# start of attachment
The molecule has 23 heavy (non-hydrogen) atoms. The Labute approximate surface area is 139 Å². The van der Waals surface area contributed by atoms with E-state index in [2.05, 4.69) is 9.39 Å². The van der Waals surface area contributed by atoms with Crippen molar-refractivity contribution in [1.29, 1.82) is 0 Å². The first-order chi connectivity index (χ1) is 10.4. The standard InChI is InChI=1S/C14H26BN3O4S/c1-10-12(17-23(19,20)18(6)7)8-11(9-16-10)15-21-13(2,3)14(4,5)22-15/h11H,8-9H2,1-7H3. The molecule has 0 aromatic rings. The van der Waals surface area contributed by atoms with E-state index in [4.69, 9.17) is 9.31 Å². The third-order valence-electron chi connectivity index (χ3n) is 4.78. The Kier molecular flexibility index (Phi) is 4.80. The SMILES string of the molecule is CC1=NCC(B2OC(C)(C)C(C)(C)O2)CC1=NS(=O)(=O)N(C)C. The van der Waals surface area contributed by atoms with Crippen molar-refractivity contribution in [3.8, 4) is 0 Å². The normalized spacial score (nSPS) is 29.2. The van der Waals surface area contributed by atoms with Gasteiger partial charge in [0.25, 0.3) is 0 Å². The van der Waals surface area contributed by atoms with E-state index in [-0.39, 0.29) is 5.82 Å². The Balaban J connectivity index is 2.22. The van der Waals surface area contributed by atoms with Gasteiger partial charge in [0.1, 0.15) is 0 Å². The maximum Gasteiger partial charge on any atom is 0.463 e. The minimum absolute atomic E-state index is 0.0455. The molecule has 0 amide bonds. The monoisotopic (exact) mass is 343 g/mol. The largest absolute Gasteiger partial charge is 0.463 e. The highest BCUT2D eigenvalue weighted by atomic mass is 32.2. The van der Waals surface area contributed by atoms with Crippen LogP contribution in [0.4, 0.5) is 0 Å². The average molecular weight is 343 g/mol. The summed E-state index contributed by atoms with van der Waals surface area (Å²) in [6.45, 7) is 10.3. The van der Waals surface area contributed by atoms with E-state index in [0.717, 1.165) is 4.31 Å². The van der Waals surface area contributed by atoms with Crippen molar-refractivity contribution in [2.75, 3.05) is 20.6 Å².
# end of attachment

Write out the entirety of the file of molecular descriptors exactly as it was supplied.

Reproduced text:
The molecule has 23 heavy (non-hydrogen) atoms. The Labute approximate surface area is 139 Å². The van der Waals surface area contributed by atoms with E-state index in [2.05, 4.69) is 9.39 Å². The van der Waals surface area contributed by atoms with Crippen molar-refractivity contribution in [1.29, 1.82) is 0 Å². The first-order chi connectivity index (χ1) is 10.4. The standard InChI is InChI=1S/C14H26BN3O4S/c1-10-12(17-23(19,20)18(6)7)8-11(9-16-10)15-21-13(2,3)14(4,5)22-15/h11H,8-9H2,1-7H3. The molecule has 0 aromatic rings. The van der Waals surface area contributed by atoms with E-state index in [4.69, 9.17) is 9.31 Å². The third-order valence-electron chi connectivity index (χ3n) is 4.78. The Kier molecular flexibility index (Phi) is 4.80. The SMILES string of the molecule is CC1=NCC(B2OC(C)(C)C(C)(C)O2)CC1=NS(=O)(=O)N(C)C. The van der Waals surface area contributed by atoms with Crippen molar-refractivity contribution in [3.8, 4) is 0 Å². The normalized spacial score (nSPS) is 29.2. The van der Waals surface area contributed by atoms with Gasteiger partial charge in [0.25, 0.3) is 0 Å². The van der Waals surface area contributed by atoms with E-state index in [-0.39, 0.29) is 5.82 Å². The Balaban J connectivity index is 2.22. The van der Waals surface area contributed by atoms with Gasteiger partial charge in [0.1, 0.15) is 0 Å². The maximum Gasteiger partial charge on any atom is 0.463 e. The minimum absolute atomic E-state index is 0.0455. The molecule has 0 amide bonds. The monoisotopic (exact) mass is 343 g/mol. The largest absolute Gasteiger partial charge is 0.463 e. The highest BCUT2D eigenvalue weighted by atomic mass is 32.2. The van der Waals surface area contributed by atoms with Crippen LogP contribution in [0.4, 0.5) is 0 Å². The average molecular weight is 343 g/mol. The summed E-state index contributed by atoms with van der Waals surface area (Å²) in [6.45, 7) is 10.3. The van der Waals surface area contributed by atoms with E-state index in [0.717, 1.165) is 4.31 Å². The van der Waals surface area contributed by atoms with Crippen molar-refractivity contribution in [2.75, 3.05) is 20.6 Å².